• 3.
    Eiken, Ola
    et al.
    KTH, School of Technology and Health (STH), Basic Science and Biomedicine, Environmental Physiology.
    Mekjavic, IB
    Kounalakis, SN
    Kölegård, Roger
    KTH, School of Technology and Health (STH), Basic Science and Biomedicine, Environmental Physiology.
    Pressure distension in leg vessels as influenced by prolonged bed rest and a pressure habituation regimen2016In: Journal of applied physiology, ISSN 8750-7587, E-ISSN 1522-1601, Vol. 120, no 12, p. 1458-1465Article in journal (Refereed)
    Abstract [en]

    Bed rest increases pressure distension in arteries, arterioles, and veins of the leg. We hypothesized that bed-rest-induced deconditioning of leg vessels is governed by the removal of the local increments in transmural pressure induced by assuming erect posture and, therefore, can be counteracted by intermittently increasing local transmural pressure during the bed rest. Ten men underwent 5 wk of horizontal bed rest. A subatmospheric pressure (-90 mmHg) was intermittently applied to one lower leg [pressure habituation (PH) leg]. Vascular pressure distension was investigated before and after the bed rest, both in the PH and control (CN) leg by increasing local distending pressure, stepwise up to +200 mmHg. Vessel diameter and blood flow were measured in the posterior tibial artery and vessel diameter in the posterior tibial vein. In the CN leg, bed rest led to 5-fold and 2.7-fold increments (P < 0.01) in tibial artery pressure-distension and flow responses, respectively, and to a 2-fold increase in tibial vein pressure distension. In the PH leg, arterial pressure-distension and flow responses were unaffected by bed rest, whereas bed rest led to a 1.5-fold increase in venous pressure distension. It thus appears that bed-rest-induced deconditioning of leg arteries, arterioles, and veins is caused by removal of gravity-dependent local pressure loads and may be abolished or alleviated by a local pressure-habituation regimen.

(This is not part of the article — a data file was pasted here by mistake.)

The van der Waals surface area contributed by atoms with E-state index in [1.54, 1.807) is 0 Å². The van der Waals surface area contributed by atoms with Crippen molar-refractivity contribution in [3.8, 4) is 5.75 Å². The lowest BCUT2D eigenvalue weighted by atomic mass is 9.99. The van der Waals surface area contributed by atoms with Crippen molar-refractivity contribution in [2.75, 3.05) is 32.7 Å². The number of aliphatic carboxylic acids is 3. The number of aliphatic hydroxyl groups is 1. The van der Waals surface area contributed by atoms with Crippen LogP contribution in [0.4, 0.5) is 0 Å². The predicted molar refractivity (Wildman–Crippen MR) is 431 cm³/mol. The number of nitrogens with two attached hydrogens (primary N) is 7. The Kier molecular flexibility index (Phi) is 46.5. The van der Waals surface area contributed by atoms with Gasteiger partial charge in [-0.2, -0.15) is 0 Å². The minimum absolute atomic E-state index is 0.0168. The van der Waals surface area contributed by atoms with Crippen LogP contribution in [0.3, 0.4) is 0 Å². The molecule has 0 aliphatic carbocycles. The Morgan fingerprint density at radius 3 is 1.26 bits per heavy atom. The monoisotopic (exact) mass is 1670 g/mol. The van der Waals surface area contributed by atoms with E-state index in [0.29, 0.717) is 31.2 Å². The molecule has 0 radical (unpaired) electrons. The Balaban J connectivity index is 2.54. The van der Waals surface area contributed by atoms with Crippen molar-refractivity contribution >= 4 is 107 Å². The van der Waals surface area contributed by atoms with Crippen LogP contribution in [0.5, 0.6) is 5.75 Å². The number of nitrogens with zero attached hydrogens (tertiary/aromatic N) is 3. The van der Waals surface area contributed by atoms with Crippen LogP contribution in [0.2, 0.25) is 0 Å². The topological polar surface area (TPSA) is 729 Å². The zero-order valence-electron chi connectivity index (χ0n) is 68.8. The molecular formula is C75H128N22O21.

• 4.
    Gennser, Mikael
    et al.
    Swedish Defence Research Agency.
    Blogg, S.L.
    Oxygen or carbogen breathing before simulated submarine escape2008In: Journal of applied physiology, ISSN 8750-7587, E-ISSN 1522-1601, Vol. 104, no 1, p. 50-56Article in journal (Refereed)
    Abstract [en]

    Raised internal pressure in a distressed submarine increases the risk of bubble formation and decompression illness after submarine escape. The hypothesis that short periods of oxygen breathing before submarine escape would reduce decompression stress was tested, using Doppler-detectable venous gas emboli as a measure. Twelve goats breathed oxygen for 15 min at 0.1 MPa before exposure to a simulated submarine escape profile to and from 2.5 MPa (240 m/seawater), whereas 28 control animals underwent the same dive without oxygen prebreathe. No decompression sickness (DCS) occurred in either of these two groups. Time with high bubble scores (Kisman-Masurel >or=3) was significantly (P < 0.001) shorter in the prebreathe group. In a second series, 30 goats breathed air at 0.2 MPa for 6 h. Fifteen minutes before escape from 2.5 MPa, animals were provided with either air (n = 10), oxygen (n = 12), or carbogen (97.5% O(2) and 2.5% CO(2)) gas (n = 8) as breathing gas. Animals breathed a hyperoxic gas (60% O(2)-40% N(2)) during the escape. Two animals (carbogen group) suffered oxygen convulsions during the escape but recovered on surfacing. Only one case of DCS occurred (carbogen group). The initial bubble score was reduced in the oxygen group (P < 0.001). The period with bubble score of Kisman-Masurel >or=3 was also significantly reduced in the oxygen group (P < 0.001). Oxygen breathing before submarine escape reduces initial bubble scores, although its significance in reducing central nervous system DCS needs to be investigated further.

  • 5.
    Grönkvist, Mikael
    et al.
    Swedish Defence Research Agency.
    Bergsten, Eddie
    Swedish Defence Research Agency.
    Eiken, Ola